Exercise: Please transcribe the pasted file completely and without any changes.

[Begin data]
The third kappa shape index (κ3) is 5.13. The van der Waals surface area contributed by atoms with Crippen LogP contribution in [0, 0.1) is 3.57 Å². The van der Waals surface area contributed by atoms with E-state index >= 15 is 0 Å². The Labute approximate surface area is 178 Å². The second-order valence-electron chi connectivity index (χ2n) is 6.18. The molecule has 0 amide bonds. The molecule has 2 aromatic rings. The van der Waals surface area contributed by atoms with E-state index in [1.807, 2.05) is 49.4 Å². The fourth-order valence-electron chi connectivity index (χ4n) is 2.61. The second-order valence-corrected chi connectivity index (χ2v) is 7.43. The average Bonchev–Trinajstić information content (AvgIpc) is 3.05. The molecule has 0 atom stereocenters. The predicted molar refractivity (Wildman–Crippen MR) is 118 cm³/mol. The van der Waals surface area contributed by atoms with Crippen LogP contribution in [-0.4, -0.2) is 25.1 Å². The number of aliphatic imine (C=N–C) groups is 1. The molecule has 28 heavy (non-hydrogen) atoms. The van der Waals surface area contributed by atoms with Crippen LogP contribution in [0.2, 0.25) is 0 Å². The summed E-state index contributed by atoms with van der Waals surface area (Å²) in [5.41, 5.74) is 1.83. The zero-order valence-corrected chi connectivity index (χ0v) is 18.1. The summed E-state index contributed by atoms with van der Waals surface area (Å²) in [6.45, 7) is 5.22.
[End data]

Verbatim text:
The third kappa shape index (κ3) is 5.13. The van der Waals surface area contributed by atoms with Crippen LogP contribution in [0, 0.1) is 3.57 Å². The van der Waals surface area contributed by atoms with E-state index >= 15 is 0 Å². The Labute approximate surface area is 178 Å². The second-order valence-electron chi connectivity index (χ2n) is 6.18. The molecule has 0 amide bonds. The molecule has 2 aromatic rings. The van der Waals surface area contributed by atoms with E-state index in [1.807, 2.05) is 49.4 Å². The fourth-order valence-electron chi connectivity index (χ4n) is 2.61. The second-order valence-corrected chi connectivity index (χ2v) is 7.43. The average Bonchev–Trinajstić information content (AvgIpc) is 3.05. The molecule has 0 atom stereocenters. The predicted molar refractivity (Wildman–Crippen MR) is 118 cm³/mol. The van der Waals surface area contributed by atoms with Crippen LogP contribution in [-0.4, -0.2) is 25.1 Å². The number of aliphatic imine (C=N–C) groups is 1. The molecule has 28 heavy (non-hydrogen) atoms. The van der Waals surface area contributed by atoms with Crippen LogP contribution in [0.2, 0.25) is 0 Å². The summed E-state index contributed by atoms with van der Waals surface area (Å²) in [5.41, 5.74) is 1.83. The zero-order valence-corrected chi connectivity index (χ0v) is 18.1. The summed E-state index contributed by atoms with van der Waals surface area (Å²) in [6.45, 7) is 5.22.